The competing transcriptional repressor, BACH1 (Point 34), provides another potential level of control over Nrf2’s transcriptional efficiency, as its effectiveness may also be determined by promoter sequence variants, as well as by small-molecule inhibitors or by CRM1, which can export BACH1 from the nucleus. Modifications that favor BACH1 while impeding Nrf2’s efficacy may conceivably reverse the regulatory effect from induction to repression. Figure 3 shows the response of a group of 12 genes to each of four different Nrf2 activators from experiments that we have previously described [97]. The first pair of Nrf2 activators are CGS15943 (a triazoloquinazoline adenosine receptor A2A antagonist—a pure single compound) and Protandim® (a composition of five phytochemical extracts, as previously described [98]). These show induction/repression patterns that are qualitatively identical, with the first six genes being induced and the remaining six genes being repressed. The second pair of Nrf2 activators are compositions of phytochemical extracts—PB123 [6,97,99] and PB125 [97,100,101], both relying on carnosic acid as the primary activator. Here, we see the first six genes being repressed and the remaining six genes being induced. One can propose several possible explanations for this behavior. For example, another unidentified transcription factor might be activated by an unknown compound present in the less-than-pure phytochemical compositions, but the phenomenon is in fact seen most strongly with the pure, single pharmaceutical compound CGS15943. Furthermore, it would seem very unlikely that these 12 genes, in every case, would flip their response from induction to repression, or vice versa. We believe a more likely explanation may lie in the competitive involvement of the EpRE/ARE transcriptional repressor BACH1 in the regulation of these genes. Indeed, the involvement of BACH1 has been documented in the regulation of three of these genes: CYP1A1 [102], CBS [103], and MAT1A [104]. Cystathionine beta-synthase (CBS) and methionine adenosyltransferase 1 alpha (MAT1A) are of interest because of their involvement in homocysteine metabolism and prevention of the problems that can result from hyperhomocysteinemia [105,106,107]. Decreased expression of CBS is associated with cardiovascular disease (e.g., atherosclerosis, myocardial infarction, ischemic stroke) [108] and recurrent miscarriages [109]. CBS is important not only for its role in the detoxification of homocysteine, but also for its production of hydrogen sulfide, which is itself an Nrf2 activator (Point 17) and neuroprotective agent [110,111]. MAT1A is required for the formation of S-adenosyl methionine—a methyl donor required by many biosynthetic pathways—and its deficiency is associated with liver pathologies such as alcoholic hepatitis, nonalcoholic steatohepatitis, liver cirrhosis, and cancer [112,113]. Sodium butyrate is promoted by some as a supplement for improving gut health. Recently, however, Zapletal et al. [114] have shown that through its HDAC-inhibitory activity sodium butyrate may significantly potentiate the aryl hydrocarbon-receptor-dependent expression of CYP1A1—the enzyme that converts benzo[a]pyrene to its carcinogenic metabolite [115]. Thus, all three of the genes known to have BACH1-associated regulation, and which are regulated by the CGS15943/Protandim pair in directions opposite to those seen with the PB123/PB125 pair of Nrf2 activators, could conceivably result in adverse physiological effects. Stated another way, Nrf2 activators—whether pharmaceutical-derived or phytochemical-derived—that also upregulate CYP1A1 via the aryl hydrocarbon receptor, may not be the best choices. Obviously, more work will be needed to test this hypothesis.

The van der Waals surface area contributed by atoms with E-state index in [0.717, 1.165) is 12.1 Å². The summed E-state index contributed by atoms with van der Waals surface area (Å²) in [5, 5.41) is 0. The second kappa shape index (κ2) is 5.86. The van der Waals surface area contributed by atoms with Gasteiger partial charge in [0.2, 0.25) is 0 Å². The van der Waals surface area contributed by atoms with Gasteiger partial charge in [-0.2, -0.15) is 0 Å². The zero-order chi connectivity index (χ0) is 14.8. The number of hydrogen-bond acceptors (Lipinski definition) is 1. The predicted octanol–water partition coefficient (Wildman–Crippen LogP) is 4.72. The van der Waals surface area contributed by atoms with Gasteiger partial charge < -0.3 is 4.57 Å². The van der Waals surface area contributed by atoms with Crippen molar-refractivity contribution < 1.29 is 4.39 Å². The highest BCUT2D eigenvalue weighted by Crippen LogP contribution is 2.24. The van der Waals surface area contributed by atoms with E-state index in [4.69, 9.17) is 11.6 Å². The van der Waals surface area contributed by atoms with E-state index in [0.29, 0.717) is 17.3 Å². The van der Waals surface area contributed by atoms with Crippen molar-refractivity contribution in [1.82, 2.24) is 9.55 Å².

7. Network Pharmacology Versus the “One Gene, One Drug, One Disease” Paradigm